When Casey Affleck won the Oscar for his work in Manchester by the Sea last Sunday, many once again pointed out the racial double standard on sexual violence. If you recall, Nate Parker’s Oscar aspirations for his film The Birth of a Nation, initially regarded as a strong awards contender, were swiftly derailed when rape allegations against him from years ago resurfaced. Despite very similar past allegations, Affleck had no dim to his shine through his successful Oscar campaign. Similarly, the downfall of Bill Cosby, when contrasted with the continued success of Woody Allen, illuminates the ways in which anti-Blackness engenders a far more lenient response to sexual violence at the hands of white men compared to their Black counterparts.
Many predicted that this year’s Academy Awards would go to great lengths to celebrate diversity after the #OscarsSoWhite controversy came to a head last year. Fortunately, this year saw a surplus of quality content starring Black actors and actresses for the Academy to choose from.
As a result, Black Hollywood was celebrated in front of the entire world last night.
SPOILERS AHEAD! Don’t @ me.
Over the weekend, Jordan Peele’s thriller Get Out scared audiences all over the nation with that age old American horror: anti-Black racism. The premise is simple enough: a white girl, Rose, brings home her Black boyfriend, Chris, to meet her parents in a wealthy, white suburb in upstate New York.
With the amount of talk on Twitter already, it looks like Netflix may have the next big cultural touchstone on its hands.
By: Imani J. Jackson
Asking people how they self-identify is more instructive than presumptively assigning them labels. So I asked Jahaan Sweet, during a recent hour-long, sit-down interview in an artsy enclave, who he is. “I consider myself a music maker.” He added that he is a burgeoning businessman, “I just like to create shit.” That spirit of Black creation, whether during the Depression Era Harlem Renaissance or Reagan Era rap movement, continues to thrive despite our oppressive conditions.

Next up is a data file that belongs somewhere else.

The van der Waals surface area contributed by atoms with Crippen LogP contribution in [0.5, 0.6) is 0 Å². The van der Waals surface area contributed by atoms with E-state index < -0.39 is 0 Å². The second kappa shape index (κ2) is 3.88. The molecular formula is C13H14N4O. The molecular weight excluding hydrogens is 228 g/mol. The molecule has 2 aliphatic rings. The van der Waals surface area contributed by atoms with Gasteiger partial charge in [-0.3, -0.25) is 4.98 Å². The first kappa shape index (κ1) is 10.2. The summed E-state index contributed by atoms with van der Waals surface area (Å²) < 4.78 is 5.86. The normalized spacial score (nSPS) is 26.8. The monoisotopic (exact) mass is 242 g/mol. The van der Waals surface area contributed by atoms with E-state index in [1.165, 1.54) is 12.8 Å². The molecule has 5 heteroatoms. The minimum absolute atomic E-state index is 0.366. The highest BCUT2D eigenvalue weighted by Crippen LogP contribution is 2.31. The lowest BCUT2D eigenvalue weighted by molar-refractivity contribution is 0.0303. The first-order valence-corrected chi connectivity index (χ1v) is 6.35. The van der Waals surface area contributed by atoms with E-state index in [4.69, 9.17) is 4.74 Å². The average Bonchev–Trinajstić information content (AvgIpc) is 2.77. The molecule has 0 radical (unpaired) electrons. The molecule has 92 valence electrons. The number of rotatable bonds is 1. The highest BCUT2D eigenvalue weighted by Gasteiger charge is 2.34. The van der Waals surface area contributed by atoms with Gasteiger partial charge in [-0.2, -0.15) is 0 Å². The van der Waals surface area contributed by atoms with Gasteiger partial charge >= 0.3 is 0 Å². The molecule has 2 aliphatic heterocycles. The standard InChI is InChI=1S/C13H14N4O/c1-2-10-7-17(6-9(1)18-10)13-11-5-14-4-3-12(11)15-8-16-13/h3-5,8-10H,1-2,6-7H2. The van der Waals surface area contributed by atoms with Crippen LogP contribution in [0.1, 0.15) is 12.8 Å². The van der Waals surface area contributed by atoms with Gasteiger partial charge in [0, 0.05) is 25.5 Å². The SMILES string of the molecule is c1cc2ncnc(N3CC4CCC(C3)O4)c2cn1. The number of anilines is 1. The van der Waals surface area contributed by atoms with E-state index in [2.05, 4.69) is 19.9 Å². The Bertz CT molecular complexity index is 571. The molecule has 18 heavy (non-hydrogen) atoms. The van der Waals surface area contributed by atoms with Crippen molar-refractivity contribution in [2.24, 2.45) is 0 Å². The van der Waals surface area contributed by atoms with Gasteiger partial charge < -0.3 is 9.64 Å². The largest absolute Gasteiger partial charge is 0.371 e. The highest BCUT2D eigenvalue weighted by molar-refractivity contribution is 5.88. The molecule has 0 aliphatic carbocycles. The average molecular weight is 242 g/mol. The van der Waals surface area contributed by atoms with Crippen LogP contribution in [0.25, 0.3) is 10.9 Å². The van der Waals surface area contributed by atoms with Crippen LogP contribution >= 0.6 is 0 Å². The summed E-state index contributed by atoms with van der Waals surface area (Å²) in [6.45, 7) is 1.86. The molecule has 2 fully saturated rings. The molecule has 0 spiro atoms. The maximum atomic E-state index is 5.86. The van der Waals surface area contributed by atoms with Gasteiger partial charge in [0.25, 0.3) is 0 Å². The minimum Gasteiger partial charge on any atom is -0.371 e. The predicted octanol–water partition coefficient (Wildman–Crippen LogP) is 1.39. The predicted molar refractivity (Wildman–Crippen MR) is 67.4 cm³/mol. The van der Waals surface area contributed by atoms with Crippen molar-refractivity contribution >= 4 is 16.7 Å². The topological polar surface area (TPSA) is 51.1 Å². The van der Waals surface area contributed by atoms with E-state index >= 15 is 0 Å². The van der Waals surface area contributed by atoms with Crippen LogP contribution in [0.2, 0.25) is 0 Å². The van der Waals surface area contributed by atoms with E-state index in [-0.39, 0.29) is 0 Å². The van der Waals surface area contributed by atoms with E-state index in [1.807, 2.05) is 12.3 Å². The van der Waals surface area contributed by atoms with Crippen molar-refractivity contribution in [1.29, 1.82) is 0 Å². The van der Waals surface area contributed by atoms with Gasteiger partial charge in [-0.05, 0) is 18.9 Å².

Chance the Rapper recently sat down with ESPN’s The Undefeated for a joint interview with Chicago Bulls player Jimmy Butler. The two talked about the city and how they’re each leaving their own legacies, one being a hometown kid who just won three Grammys, the other being the centerpiece of an historic basketball franchise.
During part of the discussion, Chance responded to President Donald Trump’s vague threats to “send in the feds” if Chicago’s gun violence wasn’t curbed. As a native of the city’s South Side, the rapper had some interesting insight.
As they are every year, the Grammys were full of more than a dozen moments worth focusing on. However, unlike every year, 2017’s Grammys saw a handful of moments that reached peak Blackness and had us all standing and yelling at our televisions and laptops.
Maybe 2016 being a beacon of quality, diverse entertainment wasn’t a fluke, folks. The year that had amazing black content coming from every direction may actually been the step towards the future we all want.
“There are only 2 rules in the Latino family — don’t marry somebody Black and don’t park in front of our house.”
That’s the joke George Lopez told at a recent show before a black woman sitting towards the front reportedly raised her middle finger towards him as a sign of her displeasure, according to TMZ.